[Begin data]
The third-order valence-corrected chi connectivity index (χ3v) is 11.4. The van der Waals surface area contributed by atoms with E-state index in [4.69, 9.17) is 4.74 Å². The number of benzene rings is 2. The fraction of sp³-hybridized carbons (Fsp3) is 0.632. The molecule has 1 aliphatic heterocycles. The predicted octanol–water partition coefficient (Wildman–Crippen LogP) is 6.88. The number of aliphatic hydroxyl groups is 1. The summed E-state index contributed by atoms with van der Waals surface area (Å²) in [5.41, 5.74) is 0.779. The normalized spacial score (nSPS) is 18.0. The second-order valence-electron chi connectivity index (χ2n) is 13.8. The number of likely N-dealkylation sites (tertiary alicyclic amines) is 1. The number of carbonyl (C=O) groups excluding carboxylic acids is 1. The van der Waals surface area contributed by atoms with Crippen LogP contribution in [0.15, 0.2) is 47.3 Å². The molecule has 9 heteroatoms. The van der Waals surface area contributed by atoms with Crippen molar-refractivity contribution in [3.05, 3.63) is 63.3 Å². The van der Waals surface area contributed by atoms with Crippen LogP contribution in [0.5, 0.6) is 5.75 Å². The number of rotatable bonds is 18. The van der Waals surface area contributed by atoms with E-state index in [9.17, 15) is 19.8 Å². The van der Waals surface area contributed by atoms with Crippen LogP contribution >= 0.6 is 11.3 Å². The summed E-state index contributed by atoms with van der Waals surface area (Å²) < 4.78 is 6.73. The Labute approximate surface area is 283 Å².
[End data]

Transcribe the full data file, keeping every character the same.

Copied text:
The third-order valence-corrected chi connectivity index (χ3v) is 11.4. The van der Waals surface area contributed by atoms with E-state index in [4.69, 9.17) is 4.74 Å². The number of benzene rings is 2. The fraction of sp³-hybridized carbons (Fsp3) is 0.632. The molecule has 1 aliphatic heterocycles. The predicted octanol–water partition coefficient (Wildman–Crippen LogP) is 6.88. The number of aliphatic hydroxyl groups is 1. The summed E-state index contributed by atoms with van der Waals surface area (Å²) in [5.41, 5.74) is 0.779. The normalized spacial score (nSPS) is 18.0. The second-order valence-electron chi connectivity index (χ2n) is 13.8. The number of likely N-dealkylation sites (tertiary alicyclic amines) is 1. The number of carbonyl (C=O) groups excluding carboxylic acids is 1. The van der Waals surface area contributed by atoms with Crippen LogP contribution in [0.15, 0.2) is 47.3 Å². The molecule has 9 heteroatoms. The van der Waals surface area contributed by atoms with Crippen molar-refractivity contribution in [3.05, 3.63) is 63.3 Å². The van der Waals surface area contributed by atoms with Crippen LogP contribution in [0.5, 0.6) is 5.75 Å². The number of rotatable bonds is 18. The van der Waals surface area contributed by atoms with E-state index in [9.17, 15) is 19.8 Å². The van der Waals surface area contributed by atoms with Crippen LogP contribution >= 0.6 is 11.3 Å². The summed E-state index contributed by atoms with van der Waals surface area (Å²) < 4.78 is 6.73. The Labute approximate surface area is 283 Å².